Conference Items
Sprogis, K. R., Pollock, K., Christiansen, F., Raudino, H. and Bejder, L. 2015. Seasonal and sex-specific patterns in abundance and temporary emigration of bottlenose dolphins (Tursiops aduncus): The effect of ENSO. In: 21st Biennial Conference on the Biology of Marine Mammals, San Francisco, USA.

Sprogis, K. R., Smith, H., MacLeod, C., Wells, R., Kobryn, H., Johnston, D., Pollock, K. and Bejder, L. 2013. Sex-specific differences in the ranging patterns of Indo-Pacific bottlenose dolphins in south-west Australia. In: 20th Biennial Conference on the Biology of Marine Mammals, Dunedin, New Zealand.

Sprogis, K. R., 2012. Habitat modelling and population dynamics of the bottlenose dolphins around Bunbury. In: Critical Horizons Series: Ecotourism- Future Challenges and Innovations, Bunbury, Western Australia.

Sprogis, K. R., Pollock, K., Kobryn, H., Wells, R. and Bejder, L. 2011. Predictive habitat modelling of Indo-Pacific bottlenose dolphins (Tursiops aduncus) in south-west Australia. In: 48th Annual Conference of the Australian Marine Science Association, Fremantle, Western Australia.

2011- 2015: Doctor of Philosophy. Murdoch University, Perth.

2011- 2013: Society of Marine Mammalogy Australian/NZ student chapter co-founder and leader.

2004- 2008: Bachelor of Marine Studies, majoring in marine biology and ecology, with first class Honours. The University of Queensland and the University of California, Santa Barbara.

Relevant Employment History

Lecturer and course coordinator, Council of International Education and Exchange.

Academic Tutor, Murdoch University, 2015.

Moreton Bay Research station assistant, University of Queensland, Stradbroke Island, 2009.

Academic Tutor, University of Queensland, 2008 – 2009.


Murdoch University Research Excellence Award.

Australian Postgraduate Award.

Best student poster at the Australian Marine Science Association Conference, 2011.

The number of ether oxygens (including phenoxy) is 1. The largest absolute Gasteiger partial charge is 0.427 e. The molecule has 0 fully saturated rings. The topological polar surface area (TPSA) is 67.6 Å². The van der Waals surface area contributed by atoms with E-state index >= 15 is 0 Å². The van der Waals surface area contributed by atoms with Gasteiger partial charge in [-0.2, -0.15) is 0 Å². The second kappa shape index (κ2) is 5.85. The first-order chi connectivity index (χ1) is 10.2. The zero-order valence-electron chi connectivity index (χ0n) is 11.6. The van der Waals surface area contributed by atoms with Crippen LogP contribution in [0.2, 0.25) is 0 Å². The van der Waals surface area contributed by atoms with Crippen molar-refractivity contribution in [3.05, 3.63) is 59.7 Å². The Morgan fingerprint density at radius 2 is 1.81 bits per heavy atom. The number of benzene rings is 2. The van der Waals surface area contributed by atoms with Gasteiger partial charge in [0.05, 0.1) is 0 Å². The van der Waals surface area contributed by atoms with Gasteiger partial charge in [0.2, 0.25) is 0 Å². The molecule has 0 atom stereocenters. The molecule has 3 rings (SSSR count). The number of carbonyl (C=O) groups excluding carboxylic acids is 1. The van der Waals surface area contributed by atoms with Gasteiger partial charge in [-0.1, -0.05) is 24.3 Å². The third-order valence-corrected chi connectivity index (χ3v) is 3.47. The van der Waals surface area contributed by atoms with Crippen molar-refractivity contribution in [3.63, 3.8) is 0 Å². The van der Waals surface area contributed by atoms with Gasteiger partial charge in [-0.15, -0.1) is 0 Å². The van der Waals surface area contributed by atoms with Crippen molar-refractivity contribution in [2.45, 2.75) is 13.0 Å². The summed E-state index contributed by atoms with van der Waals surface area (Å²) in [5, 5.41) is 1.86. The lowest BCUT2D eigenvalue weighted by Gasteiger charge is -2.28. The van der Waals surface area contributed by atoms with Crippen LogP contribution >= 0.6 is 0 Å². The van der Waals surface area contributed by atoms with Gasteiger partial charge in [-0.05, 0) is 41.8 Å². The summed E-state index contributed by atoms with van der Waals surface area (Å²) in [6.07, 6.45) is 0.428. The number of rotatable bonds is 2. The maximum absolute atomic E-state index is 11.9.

Moreton Bay Research Scholarship, University of Queensland, 2008.

Volunteer Work

Population studies of cetaceans, Western Australia Centre for Whale Research,
Mediterranean Sea and Atlantic Ocean (Malta to South Africa), 2010.

Hawaiian Spinner Dolphin Project,
Murdoch University and Duke University, Hawai’i, 2010.

Dolphin surveys in response to the Deepwater Horizon oil spill,
Sarasota Dolphin Research Program. Port St. Joe, Gulf of Mexico, 2010.

Sarasota Dolphin Research Program, Mote Marine Laboratory Internship. Florida, USA, 2010.

Sperm whales, tourism and acoustic research project. University of St. Andrews and
University of Canterbury. Kaikoura, New Zealand, 2010.

Foraging ecology and population structure of inshore bottlenose dolphins in Moreton Bay,
Queensland, Australia. University of Queensland, 2009.

Humpback Whale Acoustic Research Collaboration. University of Queensland. Peregian
Beach, 2009.

Southern Ocean Persistent Organic Pollutant Program on humpback whales. Griffith
University. Stradbroke Island, 2009.

Migratory movements, timing of migration, abundance and group characteristics of
humpback whales. Southern Cross University. Byron Bay, 2008.

The population dynamics of dugongs in southern Queensland. University of Queensland.
Moreton Bay, 2008.

The Oceania Project (snubfin and Indo-Pacific Humpback dolphins). Southern Cross University.

Prof. Lars Bejder, Murdoch University, Australia.
Prof. Ken Pollock, Murdoch University and NCSU, USA.
Dr Halina Kobryn, Murdoch University. Australia.
Dr Randall Wells, Sarasota Dolphin Research Program, USA.
Kate R. Sprogis, PhD
Cetacean Research Unit
School for Veterinary and Life Sciences
Murdoch University
South Street, Murdoch, WA 6150 Australia

Follow me on Twitter: @KateSprogis
Click here for Research Gate.
Click here for my MUCRU Blogs.
Click here for my photography website.